24 March 2019
China Development Forum
Belt and Road Initiative
**Check against delivery**
Good morning and thank you Madam Xu, for that kind introduction.
It's always a pleasure to be back in Beijing, and I'm honoured as part of this esteemed panel to have the opportunity to explore with you the next possibilities that I see and we all see, for the world's largest investment and infrastructure project. And what I'd like to do is to down play some of the geopolitical issues that get associated with this initiative, and raise up the economic importance of this agenda, very much in the context of the title of this session inclusive and win-win.
In global terms, it is enormous and the contribution it can make to development, to trade, to employment and to poverty alleviation is quite immense. And also I think we should remind ourselves of some of the genesis of this initiative. It is clearly global in scope. But it's also related to something that's a huge concern, I know within China, about the regional development within China and how we can push some of the economic fortune that has stayed too close to the east farther west, and of course even further along the Belt and Road. Clearly, it's geared to upgrading and spreading higher standards within China and in Chinese industry, but also helping to do so with many other countries in cooperation with the aims I've just described, in the interests of many aims, not least things of the environment.
And of course it's looking to a future where some of the excess capacity that China is now growing will have to be taken up elsewhere. And I don't mean just by that, more exports, I mean in the case of something like BHP, a recognition that more and more steel will be made along the Belt and Road using, one hopes, some small amounts of BHP products, like iron ore and metallurgical coal and copper for example.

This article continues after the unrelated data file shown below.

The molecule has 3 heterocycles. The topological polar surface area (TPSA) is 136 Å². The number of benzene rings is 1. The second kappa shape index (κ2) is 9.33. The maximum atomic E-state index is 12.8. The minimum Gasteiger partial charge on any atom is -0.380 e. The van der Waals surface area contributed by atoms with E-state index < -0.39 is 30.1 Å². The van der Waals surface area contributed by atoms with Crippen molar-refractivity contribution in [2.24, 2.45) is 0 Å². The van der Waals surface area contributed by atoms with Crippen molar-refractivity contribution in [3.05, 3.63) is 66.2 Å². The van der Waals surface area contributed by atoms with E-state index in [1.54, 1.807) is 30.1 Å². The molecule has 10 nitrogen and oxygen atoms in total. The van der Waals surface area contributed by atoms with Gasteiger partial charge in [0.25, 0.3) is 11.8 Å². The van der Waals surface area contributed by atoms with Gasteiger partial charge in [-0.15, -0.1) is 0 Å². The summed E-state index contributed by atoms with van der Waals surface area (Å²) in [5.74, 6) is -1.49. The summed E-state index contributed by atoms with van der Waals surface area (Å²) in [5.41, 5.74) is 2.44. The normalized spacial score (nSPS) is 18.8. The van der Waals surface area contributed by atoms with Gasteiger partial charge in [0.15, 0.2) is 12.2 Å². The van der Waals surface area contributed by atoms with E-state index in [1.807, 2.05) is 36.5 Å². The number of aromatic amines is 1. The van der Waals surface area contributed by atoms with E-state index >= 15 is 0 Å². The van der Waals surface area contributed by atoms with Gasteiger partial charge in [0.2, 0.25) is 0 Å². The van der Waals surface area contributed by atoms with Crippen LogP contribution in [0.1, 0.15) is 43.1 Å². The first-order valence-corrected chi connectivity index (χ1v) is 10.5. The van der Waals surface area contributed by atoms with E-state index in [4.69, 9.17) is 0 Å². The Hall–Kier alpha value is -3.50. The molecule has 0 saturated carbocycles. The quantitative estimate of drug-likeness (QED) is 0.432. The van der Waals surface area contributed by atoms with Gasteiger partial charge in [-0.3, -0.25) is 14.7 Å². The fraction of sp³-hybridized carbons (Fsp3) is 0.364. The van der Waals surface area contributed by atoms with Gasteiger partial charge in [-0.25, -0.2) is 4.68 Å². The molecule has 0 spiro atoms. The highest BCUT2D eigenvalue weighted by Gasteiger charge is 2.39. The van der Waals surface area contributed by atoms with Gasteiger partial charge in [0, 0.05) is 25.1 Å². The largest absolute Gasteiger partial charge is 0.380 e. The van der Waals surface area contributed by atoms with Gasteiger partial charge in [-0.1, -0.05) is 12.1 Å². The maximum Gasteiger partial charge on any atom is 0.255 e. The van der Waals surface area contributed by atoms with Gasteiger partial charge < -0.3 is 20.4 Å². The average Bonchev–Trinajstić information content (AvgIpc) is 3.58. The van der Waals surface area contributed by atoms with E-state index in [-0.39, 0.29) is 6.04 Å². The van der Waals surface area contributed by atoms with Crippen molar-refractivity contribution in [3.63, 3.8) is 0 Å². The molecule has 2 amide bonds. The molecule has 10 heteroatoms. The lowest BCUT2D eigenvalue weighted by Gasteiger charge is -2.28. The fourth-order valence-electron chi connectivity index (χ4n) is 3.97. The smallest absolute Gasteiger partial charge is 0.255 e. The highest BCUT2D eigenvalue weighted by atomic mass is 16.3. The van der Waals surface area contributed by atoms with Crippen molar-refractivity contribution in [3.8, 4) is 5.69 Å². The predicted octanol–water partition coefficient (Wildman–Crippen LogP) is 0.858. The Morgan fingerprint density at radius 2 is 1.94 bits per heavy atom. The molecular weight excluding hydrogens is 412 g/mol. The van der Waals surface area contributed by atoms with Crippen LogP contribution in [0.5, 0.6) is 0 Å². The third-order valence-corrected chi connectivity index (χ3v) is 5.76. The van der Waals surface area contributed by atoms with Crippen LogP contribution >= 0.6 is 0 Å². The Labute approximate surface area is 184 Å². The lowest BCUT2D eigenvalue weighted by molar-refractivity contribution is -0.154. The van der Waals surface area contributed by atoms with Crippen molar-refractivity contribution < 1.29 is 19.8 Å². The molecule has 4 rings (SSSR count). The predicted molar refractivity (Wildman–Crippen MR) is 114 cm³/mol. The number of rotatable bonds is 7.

It is important to continue to reflect, as we all do at events like this of the economic transformation within China over the last four decades. It is a tremendous testament to this country's leaders, who clearly understood from the get go, the importance that a connected and modern infrastructure, a network that includes roads and rails and ports as well as telecommunications and electricity was to be pre invested in order to forge the path that we've now seen towards economic prosperity.
And while China's growth is now moderating as it enters a new phase, it will remain a huge and increasing contributor to lifting the global economy. But China alone is not going to be enough. It is going to have to be spread increasingly across Asia, across Eurasia in line with the aims of the Belt and Road initiative, as we all work together in a spirit of cooperation. Of course, there is competition within it, to power new growth, to eradicate poverty and inequality, and push this up, the upgraded infrastructure westwards on the basis of greater economic cooperation and stability, right across Eurasia.
To put some numbers on this. The Asian Development Bank estimates a gap of US$459 billion per year in Asian infrastructure investment, or about 2.4 per cent of developing Asia’s GDP. And when social funding such as health and education are included, and I know they are often included in some of the Belt and Road initiatives and some of the work of the AIIB, then this almost doubles, to US$907 billion.
This gap exists because Asia’s developing countries spend about US$881 billion a year on infrastructure investment. Well below the estimated US$1.34 trillion needed from 2016 to 2030. Given the massive funding deficit, BRI provides a way to fill this gap.